The VOC returning ship Batavia
The original Batavia was built on the Peperwerf in Amsterdam in 1628 at the behest of the Dutch East India Company (VOC). It was a returning ship, specially designed to make the long journey to and from the East Indies. On 4 June 1629, however, the ship, carrying a crew of 332 and heading for Java, was wrecked on its maiden voyage off the coast of Western Australia. The story of this shipwreck became a blood-curdling thriller featuring murder and manslaughter, treason, mutiny and the law that eventually prevailed.
The reconstruction of the Batavia was an initiative of master shipbuilder Willem Vos. It started in 1985 and under Vos's impassioned guidance, a changing group of long-term unemployed, volunteers and employees worked on the ship. The basic aim was to create an authentic reconstruction, using original materials and a traditional construction method. The ship is built entirely out of Danish oak and decorated with several hundred hand-carved figures and ornaments. The rigging and guns have also been reconstructed.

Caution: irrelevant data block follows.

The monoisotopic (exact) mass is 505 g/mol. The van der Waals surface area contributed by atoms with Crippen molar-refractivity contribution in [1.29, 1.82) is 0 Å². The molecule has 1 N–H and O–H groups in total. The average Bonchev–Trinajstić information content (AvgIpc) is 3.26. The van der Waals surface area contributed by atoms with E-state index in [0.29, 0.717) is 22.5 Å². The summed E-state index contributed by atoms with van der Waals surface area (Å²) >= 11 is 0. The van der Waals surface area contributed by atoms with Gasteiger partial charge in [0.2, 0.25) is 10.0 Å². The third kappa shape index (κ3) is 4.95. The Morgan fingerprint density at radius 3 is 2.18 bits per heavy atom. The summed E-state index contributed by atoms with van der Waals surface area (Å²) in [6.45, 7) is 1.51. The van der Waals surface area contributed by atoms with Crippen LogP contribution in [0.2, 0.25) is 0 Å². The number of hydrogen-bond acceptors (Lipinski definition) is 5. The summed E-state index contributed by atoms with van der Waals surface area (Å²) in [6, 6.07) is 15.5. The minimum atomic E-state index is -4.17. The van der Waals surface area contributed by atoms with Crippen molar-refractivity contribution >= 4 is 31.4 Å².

On 7 April 1995, the ‘Batavia' was christened and launched by Queen Beatrix. Since then, the Batavia has attracted visitors to Batavia Yard in Lelystad on a daily basis.